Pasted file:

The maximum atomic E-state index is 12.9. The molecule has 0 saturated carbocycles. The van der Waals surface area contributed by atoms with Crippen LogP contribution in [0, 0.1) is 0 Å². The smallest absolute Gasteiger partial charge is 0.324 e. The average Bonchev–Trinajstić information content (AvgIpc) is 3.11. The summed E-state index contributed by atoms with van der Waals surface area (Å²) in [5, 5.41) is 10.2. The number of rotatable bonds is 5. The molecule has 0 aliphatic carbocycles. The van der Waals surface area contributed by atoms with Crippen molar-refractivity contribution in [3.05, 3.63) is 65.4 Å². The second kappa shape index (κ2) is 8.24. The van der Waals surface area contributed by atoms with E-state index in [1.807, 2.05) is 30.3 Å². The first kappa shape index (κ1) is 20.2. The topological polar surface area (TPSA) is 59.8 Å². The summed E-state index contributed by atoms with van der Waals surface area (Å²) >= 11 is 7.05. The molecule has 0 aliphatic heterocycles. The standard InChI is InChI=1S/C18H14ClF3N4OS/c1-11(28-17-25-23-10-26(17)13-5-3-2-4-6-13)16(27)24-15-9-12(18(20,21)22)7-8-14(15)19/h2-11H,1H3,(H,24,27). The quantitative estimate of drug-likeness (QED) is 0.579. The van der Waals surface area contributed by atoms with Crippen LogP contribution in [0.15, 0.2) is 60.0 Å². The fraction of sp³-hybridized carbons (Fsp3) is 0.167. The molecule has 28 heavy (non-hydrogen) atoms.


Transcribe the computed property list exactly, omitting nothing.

The maximum atomic E-state index is 12.9. The molecule has 0 saturated carbocycles. The van der Waals surface area contributed by atoms with Crippen LogP contribution in [0, 0.1) is 0 Å². The smallest absolute Gasteiger partial charge is 0.324 e. The average Bonchev–Trinajstić information content (AvgIpc) is 3.11. The summed E-state index contributed by atoms with van der Waals surface area (Å²) in [5, 5.41) is 10.2. The number of rotatable bonds is 5. The molecule has 0 aliphatic carbocycles. The van der Waals surface area contributed by atoms with Crippen molar-refractivity contribution in [3.05, 3.63) is 65.4 Å². The second kappa shape index (κ2) is 8.24. The van der Waals surface area contributed by atoms with E-state index in [1.807, 2.05) is 30.3 Å². The first kappa shape index (κ1) is 20.2. The topological polar surface area (TPSA) is 59.8 Å². The summed E-state index contributed by atoms with van der Waals surface area (Å²) >= 11 is 7.05. The molecule has 0 aliphatic heterocycles. The standard InChI is InChI=1S/C18H14ClF3N4OS/c1-11(28-17-25-23-10-26(17)13-5-3-2-4-6-13)16(27)24-15-9-12(18(20,21)22)7-8-14(15)19/h2-11H,1H3,(H,24,27). The quantitative estimate of drug-likeness (QED) is 0.579. The van der Waals surface area contributed by atoms with Crippen LogP contribution in [0.15, 0.2) is 60.0 Å². The fraction of sp³-hybridized carbons (Fsp3) is 0.167. The molecule has 28 heavy (non-hydrogen) atoms.